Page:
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So far in 2017, I’ve read two coming-of-age novels and wasn’t totally enamored with either of them. Yet, coming-of-age stories are one of my favorite genres. I love a well written story that highlights the growth of young people as they make that transition into adulthood. It’s something that all of us have experienced and can sympathize with. This week’s Top Ten Tuesday was a “freebie,” meaning any “super specific list you want to tackle.” I knew immediately that I wanted to cover some amazing coming-of-age novels. Many thanks to the women at The Broke and the Bookish for continuing their commitment to this fun weekly meme.
Close Your Eyes, Hold Hands by Chris Bohjalian – This book is not only one of my favorite coming-of-age novels, it’s also one of my favorite Chris Bohjalian novels. The story centers on 16-year old Emily, orphaned, homeless, and hiding her real identity, after the nuclear power plant where both her parents worked suffers a catastrophic meltdown. She is amazing!
Girl at War by Sara Nović – I loved this story of Ana as a 10-year old child and as a college student. At ten, she’s caught up in the crossfires of Yugoslavia’s civil war and must learn to survive at any cost. As a college student, now in America, she returns to her Croatian home to face the ghosts that have never stopped haunting her. In many different ways this is a stunning story of survival.
The Girls from Corona del Mar by Rufi Thorpe – I spent my young adult years in southern California very near Corona del Mar which is only one of the reasons I loved this book. It’s the story of Lorrie Ann and Mia, and their deep teenage friendship. As they move closer to adulthood, that friendship is tested, re-examined and profoundly changed when their lives move in very different directions.
Girls on Fire by Robin Wasserman – This is a book that really grows on you. When I first finished it, I knew I liked it, but it was disturbing in many ways. With a little distance, I realize that was the point. Girls on Fire, with a backdrop of 1990’s Nirvana, delivers two outcast teenage girls who explore the darker parts of life and find that some of the “popular” kids have already been there. (My review here.)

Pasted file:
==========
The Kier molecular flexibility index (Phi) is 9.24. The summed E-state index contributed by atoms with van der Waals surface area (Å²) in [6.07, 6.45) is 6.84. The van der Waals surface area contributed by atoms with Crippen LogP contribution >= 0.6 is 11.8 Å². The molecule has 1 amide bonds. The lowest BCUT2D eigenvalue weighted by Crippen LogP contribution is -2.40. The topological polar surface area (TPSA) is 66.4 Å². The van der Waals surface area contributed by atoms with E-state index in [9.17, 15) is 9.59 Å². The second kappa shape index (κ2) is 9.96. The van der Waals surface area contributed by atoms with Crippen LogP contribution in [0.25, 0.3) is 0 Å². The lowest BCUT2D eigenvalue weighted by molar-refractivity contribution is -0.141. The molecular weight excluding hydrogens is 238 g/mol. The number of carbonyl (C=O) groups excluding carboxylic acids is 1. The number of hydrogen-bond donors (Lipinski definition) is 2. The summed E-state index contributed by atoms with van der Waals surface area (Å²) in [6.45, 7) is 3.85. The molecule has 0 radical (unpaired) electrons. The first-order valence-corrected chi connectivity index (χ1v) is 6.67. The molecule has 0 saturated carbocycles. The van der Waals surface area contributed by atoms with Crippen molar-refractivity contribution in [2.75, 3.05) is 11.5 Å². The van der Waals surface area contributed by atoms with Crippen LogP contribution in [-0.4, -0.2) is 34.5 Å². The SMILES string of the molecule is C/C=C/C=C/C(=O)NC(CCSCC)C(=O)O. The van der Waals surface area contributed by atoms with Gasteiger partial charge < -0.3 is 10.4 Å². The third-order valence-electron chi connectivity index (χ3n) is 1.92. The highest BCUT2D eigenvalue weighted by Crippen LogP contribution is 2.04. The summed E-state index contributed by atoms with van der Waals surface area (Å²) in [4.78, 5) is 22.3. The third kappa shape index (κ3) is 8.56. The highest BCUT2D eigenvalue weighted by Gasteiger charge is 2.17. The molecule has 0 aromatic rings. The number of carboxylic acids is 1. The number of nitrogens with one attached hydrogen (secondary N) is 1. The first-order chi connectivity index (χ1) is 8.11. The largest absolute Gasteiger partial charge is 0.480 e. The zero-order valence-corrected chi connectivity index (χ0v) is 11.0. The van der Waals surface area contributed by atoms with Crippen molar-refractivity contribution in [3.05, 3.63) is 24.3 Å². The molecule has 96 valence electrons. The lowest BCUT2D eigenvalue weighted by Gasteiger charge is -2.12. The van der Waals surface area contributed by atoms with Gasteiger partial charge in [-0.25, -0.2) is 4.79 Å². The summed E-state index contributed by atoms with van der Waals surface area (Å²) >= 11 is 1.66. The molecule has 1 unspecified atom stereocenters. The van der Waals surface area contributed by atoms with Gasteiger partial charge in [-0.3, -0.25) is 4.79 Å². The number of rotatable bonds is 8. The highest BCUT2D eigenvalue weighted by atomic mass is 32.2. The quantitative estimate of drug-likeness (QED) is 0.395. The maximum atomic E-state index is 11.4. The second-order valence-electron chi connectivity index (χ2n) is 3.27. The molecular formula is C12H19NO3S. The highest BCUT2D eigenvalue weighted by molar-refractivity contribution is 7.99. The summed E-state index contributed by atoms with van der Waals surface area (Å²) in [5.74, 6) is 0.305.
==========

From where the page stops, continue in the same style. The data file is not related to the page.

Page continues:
The Gospel of Winter by Brendan Kiely – Had I realized this was technically a young adult book, I may not have read it. Thank goodness I didn’t know because I think this book is brilliant! Aiden lives in a very affluent community, goes to a wealthy private school, but feels so different. His parents are divorcing, and the priest he turns to for help abuses him. This book is really about Aiden’s struggle to take back control over his own life.
The Guineveres by Sarah Doment – This book, from last fall, was one I looked forward to with great anticipation and it certainly delivered. Four young teenage girls, all named Guinevere, find they’ve each been delivered to the Sisters of Extreme Adoration convent. Each wants nothing more than to find a way to leave it. Their teenage friendship begins with their shared name, and evolves with their shared desire for escape. (My review here.)
The Secret Wisdom of the Earth by Christopher Scotton – The protagonist in this story is young, only 14, but the events that happen over the course of the story will define Kevin for the rest of his life. After Kevin’s younger brother is killed in a terrible accident, Kevin and his devastated mother return to her childhood home in rural Kentucky. His grandfather is a huge comfort, but the town itself is seething with bigotry and rage that draw Kevin in.
Sweetbitter by Stephanie Danler – Sweetbitter was on my 2016 Best Books of the Year list, so it had to be here, too! There were so many things to love about this book, but for me the real star was Tess. She’s a small town girl who arrives in NYC and spends the next year in the world of food, wine, and drugs. Along the way she learns some harsh lessons about friendship, love, betrayal and most of all herself. (My review here.)
Tell the Wolves I’m Home by Carol Rifka Brunt – This might be my favorite book on this list! June is a shy, awkward 14-year old in 1987. The one person she feels closest to, her uncle (a famous painter), dies of a mysterious illness that no one wants to talk about. But, June wants answers. When a strange man sends June a gift that she recognizes from her uncle’s apartment, June may have found the one person who can give them to her.
The Yonahlossee Riding Camp for Girls by Anton DiSclafani – Set in 1930, this is the story of Thea, a 15-year old banished from the only home she’d ever known for her role in a family tragedy. Sent to an equestrian boarding school for Southern debutantes, headstrong Thea struggles to reconcile the events that happened back at home while grappling with how she will shape her future. Fabulous!
These books were each unique and beautifully told coming-of-age stories. It’s interesting to note that all, except the novel by Chris Bohjalian, were debuts. It makes sense that so many great coming-of-age stories are debuts. Sometimes these stories spring from actual events in the authors’ young lives. Even when they don’t, a young author knows well and is closer to those traumatic years of growing up. Whatever the reasons, I truly loved reading each of these wonderful books! What great coming-of-age novels have you read?
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